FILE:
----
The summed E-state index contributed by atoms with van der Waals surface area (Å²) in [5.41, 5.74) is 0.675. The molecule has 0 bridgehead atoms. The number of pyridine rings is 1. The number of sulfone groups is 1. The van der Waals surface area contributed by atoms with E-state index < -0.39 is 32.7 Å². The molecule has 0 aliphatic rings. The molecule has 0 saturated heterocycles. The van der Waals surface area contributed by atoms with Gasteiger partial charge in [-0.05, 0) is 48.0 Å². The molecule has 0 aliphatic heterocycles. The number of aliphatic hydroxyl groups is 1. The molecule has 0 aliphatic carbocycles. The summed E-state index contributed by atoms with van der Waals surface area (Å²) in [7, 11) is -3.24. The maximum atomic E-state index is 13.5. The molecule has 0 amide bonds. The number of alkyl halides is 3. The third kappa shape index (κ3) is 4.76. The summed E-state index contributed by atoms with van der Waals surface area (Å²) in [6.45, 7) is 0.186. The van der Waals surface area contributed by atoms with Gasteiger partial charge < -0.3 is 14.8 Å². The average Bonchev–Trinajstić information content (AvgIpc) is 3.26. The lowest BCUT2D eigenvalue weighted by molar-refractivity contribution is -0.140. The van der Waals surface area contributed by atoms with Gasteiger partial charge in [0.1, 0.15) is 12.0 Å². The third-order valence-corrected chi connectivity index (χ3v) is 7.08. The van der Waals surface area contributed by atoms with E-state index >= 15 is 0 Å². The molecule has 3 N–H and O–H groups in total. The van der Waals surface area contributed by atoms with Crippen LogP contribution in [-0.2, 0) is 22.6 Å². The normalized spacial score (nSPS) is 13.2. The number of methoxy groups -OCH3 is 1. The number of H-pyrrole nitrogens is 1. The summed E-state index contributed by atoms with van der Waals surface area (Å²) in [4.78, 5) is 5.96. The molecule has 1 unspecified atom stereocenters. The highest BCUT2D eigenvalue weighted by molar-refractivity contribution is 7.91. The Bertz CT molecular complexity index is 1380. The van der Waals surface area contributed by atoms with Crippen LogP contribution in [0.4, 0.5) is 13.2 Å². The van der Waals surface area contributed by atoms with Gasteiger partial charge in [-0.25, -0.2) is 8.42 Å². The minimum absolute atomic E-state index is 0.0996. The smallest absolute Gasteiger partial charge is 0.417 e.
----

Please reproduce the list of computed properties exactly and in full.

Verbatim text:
The summed E-state index contributed by atoms with van der Waals surface area (Å²) in [5.41, 5.74) is 0.675. The molecule has 0 bridgehead atoms. The number of pyridine rings is 1. The number of sulfone groups is 1. The van der Waals surface area contributed by atoms with E-state index < -0.39 is 32.7 Å². The molecule has 0 aliphatic rings. The molecule has 0 saturated heterocycles. The van der Waals surface area contributed by atoms with Gasteiger partial charge in [-0.05, 0) is 48.0 Å². The molecule has 0 aliphatic heterocycles. The number of aliphatic hydroxyl groups is 1. The molecule has 0 aliphatic carbocycles. The summed E-state index contributed by atoms with van der Waals surface area (Å²) in [7, 11) is -3.24. The maximum atomic E-state index is 13.5. The molecule has 0 amide bonds. The number of alkyl halides is 3. The third kappa shape index (κ3) is 4.76. The summed E-state index contributed by atoms with van der Waals surface area (Å²) in [6.45, 7) is 0.186. The van der Waals surface area contributed by atoms with Gasteiger partial charge < -0.3 is 14.8 Å². The average Bonchev–Trinajstić information content (AvgIpc) is 3.26. The lowest BCUT2D eigenvalue weighted by molar-refractivity contribution is -0.140. The van der Waals surface area contributed by atoms with Gasteiger partial charge in [0.1, 0.15) is 12.0 Å². The third-order valence-corrected chi connectivity index (χ3v) is 7.08. The van der Waals surface area contributed by atoms with E-state index >= 15 is 0 Å². The molecule has 3 N–H and O–H groups in total. The van der Waals surface area contributed by atoms with Crippen LogP contribution in [-0.2, 0) is 22.6 Å². The normalized spacial score (nSPS) is 13.2. The number of methoxy groups -OCH3 is 1. The number of H-pyrrole nitrogens is 1. The summed E-state index contributed by atoms with van der Waals surface area (Å²) in [4.78, 5) is 5.96. The molecule has 1 unspecified atom stereocenters. The highest BCUT2D eigenvalue weighted by molar-refractivity contribution is 7.91. The Bertz CT molecular complexity index is 1380. The van der Waals surface area contributed by atoms with Crippen LogP contribution in [0.4, 0.5) is 13.2 Å². The van der Waals surface area contributed by atoms with Gasteiger partial charge in [-0.25, -0.2) is 8.42 Å². The minimum absolute atomic E-state index is 0.0996. The smallest absolute Gasteiger partial charge is 0.417 e.